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The Batman Combines All The Best Parts Of Previous Batman Franchises

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  • Posted on 08th Apr, 2022 14:40 PM

Matt Reeves' The Batman doesn't really reinvent the wheel as much as it collates all the best things about the previous incarnations of the wheel.

p>Matt Reeves’ The Batman has been praised for its deep-dive character study of a fresh take on Bruce Wayne who rarely sleeps and rarely takes off the cowl. The three-hour runtime flies by thanks to immersive visuals and a singular vision of Gotham City that combines urban realism with stylized pulp. But the success of Reeves’ direction isn’t necessarily that he subverts expectations with an entirely new version of a familiar character.

At this point, the only way to portray Batman in a way that’s never been seen before is to betray the source material with a wildly unfaithful take that disregards the Bat’s core beliefs. The Batman works so well because it pulls together everything that worked about previous incarnations of the Caped Crusader. Reeves took all the best parts of the previous Batman franchises – from Tim Burton to Christopher Nolan to Zack Snyder – and put them in a cinematic blender.

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Reeves’ reboot doesn’t really reinvent the wheel as much as it collates all the best things about the previous incarnations of the wheel. The Batman combined the stylized visuals of the Burton movies, the grounded realism of the Nolan movies, and the brutal fight scenes of the Snyder movies to offer a definitive celluloid portrait of the Dark Knight.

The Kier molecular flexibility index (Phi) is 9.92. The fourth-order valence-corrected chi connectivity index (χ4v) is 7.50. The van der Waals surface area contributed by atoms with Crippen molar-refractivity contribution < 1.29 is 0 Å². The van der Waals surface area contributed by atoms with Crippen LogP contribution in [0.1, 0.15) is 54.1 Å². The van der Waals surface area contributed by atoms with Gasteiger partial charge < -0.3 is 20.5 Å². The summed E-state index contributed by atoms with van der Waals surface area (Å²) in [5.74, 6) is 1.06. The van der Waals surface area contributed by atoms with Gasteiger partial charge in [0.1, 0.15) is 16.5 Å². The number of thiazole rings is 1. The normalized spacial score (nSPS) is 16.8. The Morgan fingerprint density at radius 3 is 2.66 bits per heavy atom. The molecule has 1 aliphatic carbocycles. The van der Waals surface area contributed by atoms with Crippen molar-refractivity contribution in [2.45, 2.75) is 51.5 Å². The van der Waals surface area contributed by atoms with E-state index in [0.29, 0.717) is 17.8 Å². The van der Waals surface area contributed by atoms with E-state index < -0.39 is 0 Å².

What Every Previous Batman Franchise Brought To The Table

After a couple of forgettable 1940s serials, Adam West made Batman a screen icon with his delightfully camp ‘60s TV series and its even zanier movie adaptation. Two decades after West lightened up the Dark Knight, Tim Burton imbued some much-needed darkness back into the character’s on-screen adventures. Burton’s groundbreaking 1989 movie didn’t just revitalize the Batman franchise; it revitalized the superhero genre as a whole. Michael Keaton’s dryly comic, relatably human portrayal of Bruce Wayne was nicely contrasted with Burton’s gloomy, gothic, heightened visual palette.

Burton and Keaton stepped down after two movies and the next two were helmed by Joel Schumacher. Schumacher’s movies featured two different Batmen: Val Kilmer in Batman Forever and George Clooney in Batman & Robin. The attempt to revive the hypercamp West style with a modern blockbuster sensibility was an admirable effort, but these movies were both panned by critics and dismissed by diehard fans. After that, Batman’s big-screen series was thought to be dead in the water. It would take a truly mind-blowing vision to save the franchise after that.

Just under a decade after Batman & Robin was released to no fanfare, Christopher Nolan reinvigorated the Batman movies with his gritty, grounded, Christian Bale-starring reboot, Batman Begins. Like the Burton movies, Nolan’s trilogy had a ripple effect of influence beyond its own franchise into the wider comic book blockbuster market. The sequels, The Dark Knight and The Dark Knight Rises, significantly expanded the scale and doubled down on the gritty realism. Nolan’s Batman movies weren’t perfect (although The Dark Knight comes pretty darn close), but they did set a very high bar for the Bat’s big-screen outings.